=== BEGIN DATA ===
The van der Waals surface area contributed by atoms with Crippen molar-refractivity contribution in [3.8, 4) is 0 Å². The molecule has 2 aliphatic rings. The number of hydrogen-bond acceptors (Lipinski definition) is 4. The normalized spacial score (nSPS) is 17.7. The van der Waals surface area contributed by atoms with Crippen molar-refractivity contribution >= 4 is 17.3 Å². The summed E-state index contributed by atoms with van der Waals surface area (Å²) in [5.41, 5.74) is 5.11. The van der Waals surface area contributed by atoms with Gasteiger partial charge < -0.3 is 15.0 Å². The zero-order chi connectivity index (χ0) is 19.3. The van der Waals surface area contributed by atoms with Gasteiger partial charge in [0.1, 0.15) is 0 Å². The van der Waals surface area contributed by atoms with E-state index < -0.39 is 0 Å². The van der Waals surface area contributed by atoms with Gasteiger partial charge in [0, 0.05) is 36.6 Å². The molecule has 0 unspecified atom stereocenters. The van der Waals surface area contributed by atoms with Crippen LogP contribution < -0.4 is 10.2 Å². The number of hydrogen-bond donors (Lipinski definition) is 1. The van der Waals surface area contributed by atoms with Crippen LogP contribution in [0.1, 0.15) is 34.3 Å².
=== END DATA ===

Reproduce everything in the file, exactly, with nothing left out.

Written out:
The van der Waals surface area contributed by atoms with Crippen molar-refractivity contribution in [3.8, 4) is 0 Å². The molecule has 2 aliphatic rings. The number of hydrogen-bond acceptors (Lipinski definition) is 4. The normalized spacial score (nSPS) is 17.7. The van der Waals surface area contributed by atoms with Crippen molar-refractivity contribution >= 4 is 17.3 Å². The summed E-state index contributed by atoms with van der Waals surface area (Å²) in [5.41, 5.74) is 5.11. The van der Waals surface area contributed by atoms with Gasteiger partial charge < -0.3 is 15.0 Å². The zero-order chi connectivity index (χ0) is 19.3. The van der Waals surface area contributed by atoms with Gasteiger partial charge in [0.1, 0.15) is 0 Å². The van der Waals surface area contributed by atoms with E-state index < -0.39 is 0 Å². The van der Waals surface area contributed by atoms with Gasteiger partial charge in [0, 0.05) is 36.6 Å². The molecule has 0 unspecified atom stereocenters. The van der Waals surface area contributed by atoms with Crippen LogP contribution < -0.4 is 10.2 Å². The number of hydrogen-bond donors (Lipinski definition) is 1. The van der Waals surface area contributed by atoms with Crippen LogP contribution in [0.1, 0.15) is 34.3 Å².